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>> last year his mother luz paid several thousand dollars to send for her oldest son daniel roberto. unlike josue daniel roberto reached us soil before being detained by border patrol. and from there where did they send you? us law protected him from immediate deportation. instead, daniel roberto was released to his mother. now he's fighting for asylum.
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are you afraid for josue? >> immigration lawyers say us judges rarely grant asylum to children who escaped gang violence.
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daniel roberto's mother, luz, left her boys a decade ago. >> a lot of people find it difficult to understand how a mother can leave her kids behind. what would you say to them? >> in el salvador, josue is back in the neighborhood where his brother fled gang recruitment and where
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his father was killed by gangs. his grandparents live next door, but so do members from the ms-13 gang. he says that's the hammock where the gang members come and sleep at night. this is right next to his home. the salvadoran government is threatening to take josue from his uncle if he's caught leaving the country again. >> when he arrived you told him to stay inside the house because you were worried that he might be picked up by some gangs? >> you told me before that you were not going to go to school?
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why is that? >> do you think that josue might be in the same type of danger? >> you will be 15 this november, are you afraid of what will happen then? >> above all implications origins, considerations about gang members, whether they're really fleeing gang violence or not. they are children they are vulnerable.
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so my take would be, yes, these are refugees. >> as long as the causes down there in central america are the same and they are the same and i don't see any public policy addressing those, and the us doesn't have the important meaningful conversation about how it is going to treat the immigration problem, the conditions are there the road is open. >> all of these people eagerly waiting in line are about to get closer than they ever have before to an 8,000 pound giant.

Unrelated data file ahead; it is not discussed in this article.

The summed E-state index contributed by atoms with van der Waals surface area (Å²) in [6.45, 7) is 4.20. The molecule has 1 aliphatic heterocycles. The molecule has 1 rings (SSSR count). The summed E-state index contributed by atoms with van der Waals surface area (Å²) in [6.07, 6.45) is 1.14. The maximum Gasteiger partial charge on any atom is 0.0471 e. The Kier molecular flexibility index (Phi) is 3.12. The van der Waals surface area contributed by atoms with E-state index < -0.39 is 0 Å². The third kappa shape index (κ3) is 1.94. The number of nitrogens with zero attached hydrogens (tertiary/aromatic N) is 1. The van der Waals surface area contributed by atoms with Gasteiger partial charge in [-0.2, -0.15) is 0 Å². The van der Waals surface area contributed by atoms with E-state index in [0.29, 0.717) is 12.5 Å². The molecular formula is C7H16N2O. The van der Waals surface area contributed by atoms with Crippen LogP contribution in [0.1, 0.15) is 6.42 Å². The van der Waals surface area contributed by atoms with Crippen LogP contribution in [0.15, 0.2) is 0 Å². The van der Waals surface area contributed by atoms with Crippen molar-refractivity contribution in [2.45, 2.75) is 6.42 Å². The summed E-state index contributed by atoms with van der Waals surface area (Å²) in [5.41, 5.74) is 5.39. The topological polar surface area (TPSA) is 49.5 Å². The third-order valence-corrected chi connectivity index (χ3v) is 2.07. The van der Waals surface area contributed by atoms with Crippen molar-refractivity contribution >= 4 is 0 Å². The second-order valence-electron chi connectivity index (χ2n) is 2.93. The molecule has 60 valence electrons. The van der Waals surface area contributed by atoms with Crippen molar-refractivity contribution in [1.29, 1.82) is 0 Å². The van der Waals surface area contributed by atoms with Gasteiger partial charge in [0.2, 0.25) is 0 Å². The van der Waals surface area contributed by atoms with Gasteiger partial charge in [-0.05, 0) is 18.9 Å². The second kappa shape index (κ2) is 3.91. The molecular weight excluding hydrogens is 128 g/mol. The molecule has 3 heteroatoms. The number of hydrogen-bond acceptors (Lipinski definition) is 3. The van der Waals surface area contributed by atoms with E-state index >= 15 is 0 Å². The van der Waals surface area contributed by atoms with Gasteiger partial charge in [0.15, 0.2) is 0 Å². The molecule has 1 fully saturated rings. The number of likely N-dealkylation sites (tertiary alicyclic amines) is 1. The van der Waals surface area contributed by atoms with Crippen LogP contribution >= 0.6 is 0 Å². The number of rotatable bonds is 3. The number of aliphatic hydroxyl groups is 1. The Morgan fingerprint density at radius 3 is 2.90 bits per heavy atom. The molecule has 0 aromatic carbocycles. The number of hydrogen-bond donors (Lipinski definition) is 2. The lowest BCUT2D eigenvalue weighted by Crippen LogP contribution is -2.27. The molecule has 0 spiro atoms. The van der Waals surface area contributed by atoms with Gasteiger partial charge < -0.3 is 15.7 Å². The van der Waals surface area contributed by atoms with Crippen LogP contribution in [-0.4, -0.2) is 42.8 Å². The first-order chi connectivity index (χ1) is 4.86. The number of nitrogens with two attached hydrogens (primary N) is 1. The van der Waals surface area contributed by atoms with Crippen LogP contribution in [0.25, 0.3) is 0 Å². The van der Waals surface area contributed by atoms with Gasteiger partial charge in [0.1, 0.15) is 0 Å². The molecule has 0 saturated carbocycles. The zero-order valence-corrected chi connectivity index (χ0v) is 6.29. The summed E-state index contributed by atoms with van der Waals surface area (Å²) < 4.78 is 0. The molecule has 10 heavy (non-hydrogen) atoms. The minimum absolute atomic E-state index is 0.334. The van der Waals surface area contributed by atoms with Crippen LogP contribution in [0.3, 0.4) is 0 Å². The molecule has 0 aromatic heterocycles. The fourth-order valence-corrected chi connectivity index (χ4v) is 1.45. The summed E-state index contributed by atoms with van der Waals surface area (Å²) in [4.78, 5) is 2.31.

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>> hi bamboo! >> bamboo is the oldest elephant here at seattle's woodland park zoo. she shares this space with two other elephants, 35 year old chai and 45 year old retoto. >> so even when we have elephants that are sharing the same space together, they often times choose just to share opposite ends of the exhibit. >> a growing body of evidence shows that zoo elephants thrive when they are able to socialize with each other in a herd of three or more. the a.z.a. is requiring all of its accredited zoos with less than three elephants, increase their herds or phase out their programs and donate their elephants to other zoos. animal rights advocates say that's not enough. >> what would you like to see for these elephants? >> i would like to see them retired to a sanctuary where they can roam on vast acres of land. >> but curator martin ramirez believes zoos have a duty to breed new elephants and sanctuaries are meant for the animals to live out their days not procreate.
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>> there you go, perfect! >> ramirez hopes that providing an up close and personal experience will inspire everyone to join the effort to save the elephants. a huge manhunt to two suspects 10s of thousands of people across france are searching for a pair of brothers. meanwhile the nation mourns. >> i am so empty. >> satire clashing with clashing with religion. why some people think it could stourpt the lights on the mull trail culture history. >> i don't think anybody feels like get the whole story. >> a year after a women cal spill tainted the water for hundreds of people, al jazerra returns and find many people are there stil